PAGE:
AT EHA 2017

MADRID – Talk about versatility: Ibrutinib (Imbruvica), a drug with marked activity against B-cell malignancies, also appears to be a safe and acceptable option for the treatment of patients with chronic graft vs. host disease (cGVHD) for whom frontline therapies have failed.

Among 42 patients in a phase II study with steroid-refractory cGVHD, the overall response rate with ibrutinib was 67%, with one-third of responders having a complete response, reported Iskra Pusic, MD, from Washington University School of Medicine in St. Louis.

“Ibrutinib resulted in clinically meaningful and sustained responses in patients who have failed at least one prior treatment. They were able to taper steroids, and it’s important to underline here that we saw responses even in the setting of tapering steroids,” she said at a briefing at the annual congress of the European Hematology Association.

Corticosteroids are the most commonly used therapy for cGVHD in the United States, but for those patients for whom corticosteroids are a bust, there is no established second-line therapy, and patients with refractory cGVHD are usually recommended for clinical trials, Dr. Pusic said.

The therapeutic rationale underpinning the use of ibrutinib in cGVHD, a condition marked by extensive immune dysregulation, is that the agent is an irreversible inhibitor of Bruton’s tyrosine kinase and interleukin-2 inducible T-cell kinase, and thus has wide-ranging immune-dampening activity, Dr. Pusic said.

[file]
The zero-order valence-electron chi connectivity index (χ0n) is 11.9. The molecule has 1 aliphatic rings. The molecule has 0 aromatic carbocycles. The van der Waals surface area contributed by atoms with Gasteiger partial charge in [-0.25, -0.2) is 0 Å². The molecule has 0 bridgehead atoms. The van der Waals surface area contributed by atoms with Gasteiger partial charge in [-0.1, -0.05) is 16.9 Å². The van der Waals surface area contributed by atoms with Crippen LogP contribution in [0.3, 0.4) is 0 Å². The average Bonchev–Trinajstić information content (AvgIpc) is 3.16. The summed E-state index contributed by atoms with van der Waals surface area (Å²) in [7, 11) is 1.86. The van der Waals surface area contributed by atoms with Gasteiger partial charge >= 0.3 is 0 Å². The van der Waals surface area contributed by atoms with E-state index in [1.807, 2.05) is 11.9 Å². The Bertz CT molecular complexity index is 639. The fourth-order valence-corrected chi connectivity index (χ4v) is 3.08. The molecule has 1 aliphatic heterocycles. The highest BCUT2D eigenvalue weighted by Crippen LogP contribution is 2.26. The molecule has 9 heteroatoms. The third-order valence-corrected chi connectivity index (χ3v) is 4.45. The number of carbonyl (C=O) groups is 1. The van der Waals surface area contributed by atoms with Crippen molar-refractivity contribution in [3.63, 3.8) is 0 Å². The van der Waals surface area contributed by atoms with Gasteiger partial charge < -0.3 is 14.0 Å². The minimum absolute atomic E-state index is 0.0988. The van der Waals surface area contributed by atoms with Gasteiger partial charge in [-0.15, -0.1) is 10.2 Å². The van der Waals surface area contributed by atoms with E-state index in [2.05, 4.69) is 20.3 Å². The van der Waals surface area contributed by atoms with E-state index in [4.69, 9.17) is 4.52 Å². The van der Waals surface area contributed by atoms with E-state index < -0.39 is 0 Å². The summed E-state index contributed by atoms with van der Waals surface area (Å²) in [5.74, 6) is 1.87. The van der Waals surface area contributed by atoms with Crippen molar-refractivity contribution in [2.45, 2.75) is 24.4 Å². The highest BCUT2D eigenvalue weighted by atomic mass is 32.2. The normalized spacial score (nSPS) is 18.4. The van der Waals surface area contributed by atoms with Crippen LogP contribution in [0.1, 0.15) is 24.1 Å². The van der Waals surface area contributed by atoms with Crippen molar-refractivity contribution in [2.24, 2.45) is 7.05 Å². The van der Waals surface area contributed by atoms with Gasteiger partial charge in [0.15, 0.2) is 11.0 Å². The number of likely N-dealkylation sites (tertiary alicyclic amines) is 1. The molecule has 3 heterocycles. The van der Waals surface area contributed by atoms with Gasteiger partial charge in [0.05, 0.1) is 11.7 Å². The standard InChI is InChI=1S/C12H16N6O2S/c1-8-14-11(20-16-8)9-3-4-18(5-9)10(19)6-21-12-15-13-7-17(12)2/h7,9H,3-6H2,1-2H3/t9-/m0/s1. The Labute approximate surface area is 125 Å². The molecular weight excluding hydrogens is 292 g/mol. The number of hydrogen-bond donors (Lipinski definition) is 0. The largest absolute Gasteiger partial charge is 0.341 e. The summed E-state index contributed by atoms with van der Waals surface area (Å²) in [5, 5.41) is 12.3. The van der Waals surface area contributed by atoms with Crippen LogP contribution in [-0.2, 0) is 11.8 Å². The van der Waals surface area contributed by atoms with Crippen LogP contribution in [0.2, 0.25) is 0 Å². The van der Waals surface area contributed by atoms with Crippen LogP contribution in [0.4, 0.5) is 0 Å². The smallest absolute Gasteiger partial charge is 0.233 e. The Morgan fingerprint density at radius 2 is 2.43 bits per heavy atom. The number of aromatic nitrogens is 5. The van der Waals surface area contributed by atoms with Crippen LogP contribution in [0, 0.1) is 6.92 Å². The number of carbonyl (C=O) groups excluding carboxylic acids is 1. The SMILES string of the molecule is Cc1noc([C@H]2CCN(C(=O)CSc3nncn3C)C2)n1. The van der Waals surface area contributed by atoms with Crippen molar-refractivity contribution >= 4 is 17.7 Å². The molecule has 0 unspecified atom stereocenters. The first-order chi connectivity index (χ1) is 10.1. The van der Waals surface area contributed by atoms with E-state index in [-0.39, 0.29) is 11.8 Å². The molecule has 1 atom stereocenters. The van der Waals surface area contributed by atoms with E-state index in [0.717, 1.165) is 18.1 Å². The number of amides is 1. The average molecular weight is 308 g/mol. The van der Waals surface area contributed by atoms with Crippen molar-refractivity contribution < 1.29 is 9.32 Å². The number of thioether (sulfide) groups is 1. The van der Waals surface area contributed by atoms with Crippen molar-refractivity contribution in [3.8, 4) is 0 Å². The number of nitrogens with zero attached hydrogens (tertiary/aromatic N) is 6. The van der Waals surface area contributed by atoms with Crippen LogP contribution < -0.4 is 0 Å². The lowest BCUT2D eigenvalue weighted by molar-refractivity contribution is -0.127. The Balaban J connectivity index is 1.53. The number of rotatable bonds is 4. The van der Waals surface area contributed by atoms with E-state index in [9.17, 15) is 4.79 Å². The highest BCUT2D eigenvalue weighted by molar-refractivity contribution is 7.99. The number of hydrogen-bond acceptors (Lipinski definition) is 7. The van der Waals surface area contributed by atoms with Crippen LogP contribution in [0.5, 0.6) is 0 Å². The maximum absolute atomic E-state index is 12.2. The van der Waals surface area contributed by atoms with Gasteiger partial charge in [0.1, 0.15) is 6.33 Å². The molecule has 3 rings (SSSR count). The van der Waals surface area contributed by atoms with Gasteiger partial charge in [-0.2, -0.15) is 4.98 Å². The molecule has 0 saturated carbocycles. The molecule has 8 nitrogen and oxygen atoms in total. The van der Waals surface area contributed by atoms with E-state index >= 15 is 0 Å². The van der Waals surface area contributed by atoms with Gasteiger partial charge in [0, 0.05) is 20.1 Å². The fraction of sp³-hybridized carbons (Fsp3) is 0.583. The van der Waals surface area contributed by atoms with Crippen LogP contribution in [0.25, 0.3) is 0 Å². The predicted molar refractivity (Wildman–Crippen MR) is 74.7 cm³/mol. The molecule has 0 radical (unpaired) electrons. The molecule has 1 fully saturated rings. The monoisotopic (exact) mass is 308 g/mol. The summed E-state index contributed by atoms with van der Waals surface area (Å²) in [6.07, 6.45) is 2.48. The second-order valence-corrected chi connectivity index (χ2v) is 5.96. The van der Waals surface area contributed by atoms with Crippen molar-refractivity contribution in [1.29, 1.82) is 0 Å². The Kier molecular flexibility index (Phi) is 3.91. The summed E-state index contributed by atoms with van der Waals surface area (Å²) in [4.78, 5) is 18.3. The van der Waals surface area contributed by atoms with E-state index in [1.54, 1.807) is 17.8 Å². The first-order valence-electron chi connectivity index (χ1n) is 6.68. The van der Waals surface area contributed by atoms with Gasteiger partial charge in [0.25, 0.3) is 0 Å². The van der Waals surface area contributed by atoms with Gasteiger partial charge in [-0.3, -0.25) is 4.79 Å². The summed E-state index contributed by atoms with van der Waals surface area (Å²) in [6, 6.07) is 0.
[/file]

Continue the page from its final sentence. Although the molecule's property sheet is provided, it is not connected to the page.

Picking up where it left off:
She and colleagues in a multicenter study enrolled 42 patients with cGVHD that corticosteroids had failed to treat adequately, and treated them with oral ibrutinib 420 mg daily until cGVHD progression or unacceptable toxicity.

At a median follow-up of 13.9 months, a total of 28 patients (67%) had a response according to 2005 National Institutes of Health (NIH) criteria, including nine with a complete response, and 19 with partial responses.

Of the patients with responses, 79% had a response at the time of the first assessment for response, and 71% of responders had responses lasting at least 5 months.

Among patients with multiorgan involvement, responses were seen in two or more organs.

Grade 3 or greater adverse events included fatigue, diarrhea, muscles spasms, pneumonia, pyrexia, and headache. Two patients died on study, one from multilobular pneumonia and one from bronchopulmonary aspergillosis.

In general, the safety profile of ibrutinib was similar to that seen in studies of the drug in B-cell malignancies and to that seen with corticosteroid therapy for patients with cGVHD, Dr. Pusic said.

Investigators are currently enrolling patients in a double-blind clinical trial comparing ibrutinib or placebo in combination with corticosteroids in patients with newly diagnosed cGVHD, she noted.

The study was supported by Pharmacyclics. Dr. Pusic did not report disclosures.


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